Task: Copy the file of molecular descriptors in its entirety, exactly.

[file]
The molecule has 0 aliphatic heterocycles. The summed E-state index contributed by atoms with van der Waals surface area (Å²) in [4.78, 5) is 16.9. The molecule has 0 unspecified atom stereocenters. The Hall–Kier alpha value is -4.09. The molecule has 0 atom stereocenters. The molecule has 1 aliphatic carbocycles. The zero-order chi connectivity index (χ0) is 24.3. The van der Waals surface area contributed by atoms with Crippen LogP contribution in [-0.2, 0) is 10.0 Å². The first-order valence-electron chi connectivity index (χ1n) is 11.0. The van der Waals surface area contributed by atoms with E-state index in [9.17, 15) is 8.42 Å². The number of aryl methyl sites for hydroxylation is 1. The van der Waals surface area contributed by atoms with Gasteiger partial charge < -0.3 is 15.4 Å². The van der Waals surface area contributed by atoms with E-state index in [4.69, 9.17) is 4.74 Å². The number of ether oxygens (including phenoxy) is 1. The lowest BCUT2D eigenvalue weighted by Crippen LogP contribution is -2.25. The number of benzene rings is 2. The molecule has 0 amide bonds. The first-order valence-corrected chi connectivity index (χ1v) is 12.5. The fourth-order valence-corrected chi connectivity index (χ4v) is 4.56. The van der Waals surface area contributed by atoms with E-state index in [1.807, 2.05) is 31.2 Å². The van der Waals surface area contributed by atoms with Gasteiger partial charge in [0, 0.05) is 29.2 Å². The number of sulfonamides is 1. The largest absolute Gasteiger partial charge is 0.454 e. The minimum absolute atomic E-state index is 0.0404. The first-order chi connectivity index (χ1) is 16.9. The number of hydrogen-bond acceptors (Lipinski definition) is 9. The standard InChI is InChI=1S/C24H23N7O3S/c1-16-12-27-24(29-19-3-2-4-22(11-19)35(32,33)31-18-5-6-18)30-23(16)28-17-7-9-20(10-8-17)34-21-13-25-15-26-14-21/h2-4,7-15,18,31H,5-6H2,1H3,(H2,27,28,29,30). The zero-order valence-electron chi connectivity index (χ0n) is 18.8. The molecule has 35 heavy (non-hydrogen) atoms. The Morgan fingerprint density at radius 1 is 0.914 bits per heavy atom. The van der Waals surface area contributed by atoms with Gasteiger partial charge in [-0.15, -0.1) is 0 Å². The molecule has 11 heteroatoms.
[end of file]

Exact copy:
The molecule has 0 aliphatic heterocycles. The summed E-state index contributed by atoms with van der Waals surface area (Å²) in [4.78, 5) is 16.9. The molecule has 0 unspecified atom stereocenters. The Hall–Kier alpha value is -4.09. The molecule has 0 atom stereocenters. The molecule has 1 aliphatic carbocycles. The zero-order chi connectivity index (χ0) is 24.3. The van der Waals surface area contributed by atoms with Crippen LogP contribution in [-0.2, 0) is 10.0 Å². The first-order valence-electron chi connectivity index (χ1n) is 11.0. The van der Waals surface area contributed by atoms with E-state index in [9.17, 15) is 8.42 Å². The number of aryl methyl sites for hydroxylation is 1. The van der Waals surface area contributed by atoms with Gasteiger partial charge < -0.3 is 15.4 Å². The van der Waals surface area contributed by atoms with E-state index in [4.69, 9.17) is 4.74 Å². The number of ether oxygens (including phenoxy) is 1. The lowest BCUT2D eigenvalue weighted by Crippen LogP contribution is -2.25. The number of benzene rings is 2. The molecule has 0 amide bonds. The first-order valence-corrected chi connectivity index (χ1v) is 12.5. The fourth-order valence-corrected chi connectivity index (χ4v) is 4.56. The van der Waals surface area contributed by atoms with E-state index in [1.807, 2.05) is 31.2 Å². The van der Waals surface area contributed by atoms with Gasteiger partial charge in [0, 0.05) is 29.2 Å². The number of sulfonamides is 1. The largest absolute Gasteiger partial charge is 0.454 e. The minimum absolute atomic E-state index is 0.0404. The first-order chi connectivity index (χ1) is 16.9. The number of hydrogen-bond acceptors (Lipinski definition) is 9. The standard InChI is InChI=1S/C24H23N7O3S/c1-16-12-27-24(29-19-3-2-4-22(11-19)35(32,33)31-18-5-6-18)30-23(16)28-17-7-9-20(10-8-17)34-21-13-25-15-26-14-21/h2-4,7-15,18,31H,5-6H2,1H3,(H2,27,28,29,30). The zero-order valence-electron chi connectivity index (χ0n) is 18.8. The molecule has 35 heavy (non-hydrogen) atoms. The Morgan fingerprint density at radius 1 is 0.914 bits per heavy atom. The van der Waals surface area contributed by atoms with Gasteiger partial charge in [-0.15, -0.1) is 0 Å². The molecule has 11 heteroatoms.